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Public service contract (DSP)
The public service contract (DSP) in France is defined by the Sapin law of 29 January 1993. It enables the concession grantor to involve a long-term public or private sector partner in an operation that includes all or part of a set of missions ranging from design-construction to operation-maintenance.
In this type of PPP, the remuneration of the public service provider is substantially pegged to the operation of the structure. Often, users pay to use the service or the infrastructure. As a result, the demand risk is primarily assumed by the public service provider. Investment subsidies may be provided to make the operation economically viable for the provider.
The public service contract can take a variety of forms. In France, the most widespread are:
- the concession contract, which comprises a substantial infrastructure construction or renovation phase followed by operation and maintenance
- the affermage (service concession) contract, which covers only the operation and maintenance phase.
- Despite this somewhat variable geometry in France and in throughout Europe, European law lumps all these contract forms together under the single term concessions.
In France, the public service contract holder is generally selected in a three-phase procedure:
- ITT (optional). Candidates respond to a pre-qualification report in which they list their experience in the relevant field and their financial data.
- detailed tender document issued by the public authority
- negotiation (optional). As a rule, this phase serves to decide between the two candidates short-listed in the second phase. Negotiation can involve all aspects of the contract – quantitative, qualitative and financial.
French partnership contracts patterned on the Private finance initiative (PFI)
These contracts were introduced in France by decree of 17 June 2004. These are contracts in which the public authority entrusts to a company or consortium an overall mission relating to the provision of an infrastructure and/or public service. The basic difference between a partnership contract and a public service contract is that in a partnership contract, remuneration is not substantially pegged to receipts from operations. Instead, the private sector operator receives a fixed fee from the public authority. These fees are, however, dependent on the operator’s compliance with performance criteria. Partnership contracts are therefore contracts subject to performance compliance. Furthermore, the private sector partner may propose additional receipts from operation of the structure or the facility. Therefore, although the private sector partner does not bear the risk and there is a contractually agreed fee, the private sector partner does bear the risks related to these ancillary receipts.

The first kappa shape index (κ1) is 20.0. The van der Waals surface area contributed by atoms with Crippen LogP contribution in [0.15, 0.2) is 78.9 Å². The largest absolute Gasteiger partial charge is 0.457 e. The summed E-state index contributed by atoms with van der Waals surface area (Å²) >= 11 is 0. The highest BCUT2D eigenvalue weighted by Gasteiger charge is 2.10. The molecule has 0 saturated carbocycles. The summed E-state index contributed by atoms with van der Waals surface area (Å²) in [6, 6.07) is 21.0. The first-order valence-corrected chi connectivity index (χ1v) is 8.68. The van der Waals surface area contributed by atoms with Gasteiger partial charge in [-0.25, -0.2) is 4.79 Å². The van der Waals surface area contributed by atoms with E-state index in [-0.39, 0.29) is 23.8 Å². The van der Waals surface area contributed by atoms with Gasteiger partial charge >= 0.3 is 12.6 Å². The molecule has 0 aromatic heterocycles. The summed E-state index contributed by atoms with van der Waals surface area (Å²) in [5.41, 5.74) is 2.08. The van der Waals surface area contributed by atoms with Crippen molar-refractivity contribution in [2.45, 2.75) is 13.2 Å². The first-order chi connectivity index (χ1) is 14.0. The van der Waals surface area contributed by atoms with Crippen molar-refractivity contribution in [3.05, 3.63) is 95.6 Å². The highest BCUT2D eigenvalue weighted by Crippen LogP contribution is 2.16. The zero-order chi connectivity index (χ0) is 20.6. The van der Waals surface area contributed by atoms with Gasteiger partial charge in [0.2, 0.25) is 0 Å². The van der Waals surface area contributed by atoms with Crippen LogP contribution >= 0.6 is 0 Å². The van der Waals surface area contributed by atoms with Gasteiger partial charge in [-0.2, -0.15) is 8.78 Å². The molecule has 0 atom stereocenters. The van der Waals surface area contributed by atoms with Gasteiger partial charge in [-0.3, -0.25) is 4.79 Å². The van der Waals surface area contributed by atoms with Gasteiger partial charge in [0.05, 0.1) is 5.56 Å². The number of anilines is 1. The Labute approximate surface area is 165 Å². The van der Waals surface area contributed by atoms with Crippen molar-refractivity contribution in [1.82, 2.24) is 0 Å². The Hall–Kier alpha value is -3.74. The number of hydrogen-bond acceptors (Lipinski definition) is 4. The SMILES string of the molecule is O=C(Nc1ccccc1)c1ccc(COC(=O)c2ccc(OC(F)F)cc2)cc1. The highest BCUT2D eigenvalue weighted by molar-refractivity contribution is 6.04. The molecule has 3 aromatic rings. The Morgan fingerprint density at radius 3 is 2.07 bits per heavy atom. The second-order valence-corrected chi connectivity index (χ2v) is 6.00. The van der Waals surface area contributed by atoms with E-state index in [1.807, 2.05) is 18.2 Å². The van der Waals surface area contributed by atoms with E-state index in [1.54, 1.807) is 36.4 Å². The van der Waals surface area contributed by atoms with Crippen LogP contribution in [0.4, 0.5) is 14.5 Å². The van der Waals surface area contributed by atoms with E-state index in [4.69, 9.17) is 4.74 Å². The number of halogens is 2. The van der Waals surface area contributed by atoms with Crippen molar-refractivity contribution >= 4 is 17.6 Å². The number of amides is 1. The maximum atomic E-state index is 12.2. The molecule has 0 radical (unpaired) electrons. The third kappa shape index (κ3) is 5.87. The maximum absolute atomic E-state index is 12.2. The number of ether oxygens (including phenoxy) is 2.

The partnership contract is an exception to public procurement law. During the preliminary assessment phase, the public authority must therefore justify the use of this type of contract on grounds of urgency, complexity, or enhanced economic efficiency compared to other types of public procurement contract (the third criterion was added by the French law of 28 July 2008).
The 2004 decree provides for the following partnership contract procedure:
- Preliminary assessment by the public authority with the assistance of an expert body
- Award of a partnership contract under a competitive dialogue, call for tender or negotiation procedure.
The public authority may ask the candidate having submitted the economically most advantageous bid to clarify aspects of the bid. When the amount of the contract to be carried out is less than the threshold set by decree, the public authority may resort to negotiations with publication of a notice of competitive tender.
In all cases, the selection of the candidates must be made on the basis of criteria set out in the notice of competitive tender.
The partnership contract may be used in many different sectors provided that complexity, urgency or economic efficiency can be demonstrated. PPPs may even be used for comprehensive contracts under which the user does not pay directly for the service (urban lighting, prison management, hospital complexes, etc.). The partnership contract also lends itself to projects for which financial profitability cannot be predicted but which provide substantial social and economic benefits, such as infrastructure projects aimed at opening up isolated regions.
The partnership contract model takes broad inspiration from the PFI (Private Finance Initiative) model that came into use in the United Kingdom in the 1990s.